Secondly Collins was a politician. While the histories tend to focus on his military accomplishments as head of the IRB, and Director of IRA Intelligence, his role as Minister for Finance has tended to be highly overlooked. Before becoming a key IRB/IRA figure Collins was a civil servant, worked for a stokebroker and was an accountant. As Minister for Finance he was very, very effective. At the time, due to the British occupying large swathes of the country, and what areas were not under direct British control were at least contested, meant that raising direct taxation was almost impossible. The bond issue raised £400,000. To put things into consideration the entire government income of the Free State immediately after the Civil War was £25M. So about 1.6% of the entire budget. It would be the equivalent of someone raising €1B today. Collins’ economic writings are also very, very interesting. The development of natural resources, infrastructure, agriculture and industry for export. His entire economic viewpoint was about marketing Ireland to the world, and Ireland on the world stage. The politician who, economically, Michael Collins is closest to is Seán Lemass, the father of the Celtic Tiger.

    Had Collins survived the Civil War it is highly possible that the Celtic Tiger takes off in the 1920s, not the 1960s and 70s.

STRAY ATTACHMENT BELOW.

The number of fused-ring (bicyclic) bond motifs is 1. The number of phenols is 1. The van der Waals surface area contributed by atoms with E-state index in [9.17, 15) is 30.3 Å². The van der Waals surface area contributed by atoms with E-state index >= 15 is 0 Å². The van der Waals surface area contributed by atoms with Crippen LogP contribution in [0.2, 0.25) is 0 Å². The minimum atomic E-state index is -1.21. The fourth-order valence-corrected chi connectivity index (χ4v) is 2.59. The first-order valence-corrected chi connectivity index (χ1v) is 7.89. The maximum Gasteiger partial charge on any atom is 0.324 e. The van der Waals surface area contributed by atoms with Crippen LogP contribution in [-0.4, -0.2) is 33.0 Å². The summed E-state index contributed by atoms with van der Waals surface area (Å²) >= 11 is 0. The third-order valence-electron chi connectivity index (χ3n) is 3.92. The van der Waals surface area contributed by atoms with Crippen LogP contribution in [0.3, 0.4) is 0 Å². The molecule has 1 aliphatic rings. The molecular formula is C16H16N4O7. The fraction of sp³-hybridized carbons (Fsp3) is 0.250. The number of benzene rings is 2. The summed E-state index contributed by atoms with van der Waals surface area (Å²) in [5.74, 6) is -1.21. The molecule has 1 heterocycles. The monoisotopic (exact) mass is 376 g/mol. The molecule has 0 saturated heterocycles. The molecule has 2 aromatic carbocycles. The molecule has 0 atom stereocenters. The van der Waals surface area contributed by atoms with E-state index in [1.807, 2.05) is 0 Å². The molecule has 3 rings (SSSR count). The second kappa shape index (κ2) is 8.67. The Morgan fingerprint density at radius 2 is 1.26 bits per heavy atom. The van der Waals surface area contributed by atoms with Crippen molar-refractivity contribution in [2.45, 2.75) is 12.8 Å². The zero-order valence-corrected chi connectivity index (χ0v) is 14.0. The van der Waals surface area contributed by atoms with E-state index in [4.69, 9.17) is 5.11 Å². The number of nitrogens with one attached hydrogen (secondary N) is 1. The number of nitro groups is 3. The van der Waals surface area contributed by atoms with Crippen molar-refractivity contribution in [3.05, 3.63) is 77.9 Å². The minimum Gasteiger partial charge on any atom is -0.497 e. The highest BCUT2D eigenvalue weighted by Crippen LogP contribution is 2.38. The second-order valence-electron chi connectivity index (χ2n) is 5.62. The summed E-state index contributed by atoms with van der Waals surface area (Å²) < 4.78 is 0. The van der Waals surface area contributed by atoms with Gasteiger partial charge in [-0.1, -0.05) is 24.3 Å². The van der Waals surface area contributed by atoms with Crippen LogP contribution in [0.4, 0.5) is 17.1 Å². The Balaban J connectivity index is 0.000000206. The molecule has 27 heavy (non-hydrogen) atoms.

26. //Secondly Collins was a politician.//

    Collins was no doubt an incredibly good and energetic organiser. You provide several examples; Collins also organised the republican courts and police service, and later the Gardai/Civic Guards – famously from bits of notes and slips of paper in his pocket, even when he was on the run and one of the most wanted men in Ireland.

    But an organiser is not a politician. There are many things about Collins to suggest he was too impatient for the dreary world of politics or for office work.

    GB Shaw wrote after C’s death that he was lucky, as he had avoided a life of frustration and disappointments in trying to make politics work. Shaw was probably right, and maybe Ireland was lucky too. Collins was volatile and restless and physical, and such people don’t age well. Ireland was much safer steered through the dangerous 30’s and 40’s with the sober and patient Dev at the helm.